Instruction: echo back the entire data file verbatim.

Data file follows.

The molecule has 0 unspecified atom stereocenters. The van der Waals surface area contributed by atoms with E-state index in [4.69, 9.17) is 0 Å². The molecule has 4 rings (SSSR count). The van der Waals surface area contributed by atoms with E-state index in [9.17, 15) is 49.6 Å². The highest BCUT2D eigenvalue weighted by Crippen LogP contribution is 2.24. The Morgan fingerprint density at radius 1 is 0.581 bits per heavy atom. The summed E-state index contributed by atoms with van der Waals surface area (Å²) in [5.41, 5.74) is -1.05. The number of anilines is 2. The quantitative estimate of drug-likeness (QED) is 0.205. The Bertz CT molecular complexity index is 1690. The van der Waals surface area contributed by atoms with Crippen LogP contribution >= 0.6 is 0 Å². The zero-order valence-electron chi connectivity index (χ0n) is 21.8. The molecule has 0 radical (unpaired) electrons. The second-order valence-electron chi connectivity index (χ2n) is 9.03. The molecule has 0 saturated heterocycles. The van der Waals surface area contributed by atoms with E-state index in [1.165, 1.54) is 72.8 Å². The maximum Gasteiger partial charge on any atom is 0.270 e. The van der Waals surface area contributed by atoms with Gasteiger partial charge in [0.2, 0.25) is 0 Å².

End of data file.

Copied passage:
The molecule has 0 unspecified atom stereocenters. The van der Waals surface area contributed by atoms with E-state index in [4.69, 9.17) is 0 Å². The molecule has 4 rings (SSSR count). The van der Waals surface area contributed by atoms with E-state index in [9.17, 15) is 49.6 Å². The highest BCUT2D eigenvalue weighted by Crippen LogP contribution is 2.24. The Morgan fingerprint density at radius 1 is 0.581 bits per heavy atom. The summed E-state index contributed by atoms with van der Waals surface area (Å²) in [5.41, 5.74) is -1.05. The number of anilines is 2. The quantitative estimate of drug-likeness (QED) is 0.205. The Bertz CT molecular complexity index is 1690. The van der Waals surface area contributed by atoms with Crippen LogP contribution >= 0.6 is 0 Å². The zero-order valence-electron chi connectivity index (χ0n) is 21.8. The molecule has 0 radical (unpaired) electrons. The second-order valence-electron chi connectivity index (χ2n) is 9.03. The molecule has 0 saturated heterocycles. The van der Waals surface area contributed by atoms with E-state index in [1.165, 1.54) is 72.8 Å². The maximum Gasteiger partial charge on any atom is 0.270 e. The van der Waals surface area contributed by atoms with Gasteiger partial charge in [0.2, 0.25) is 0 Å².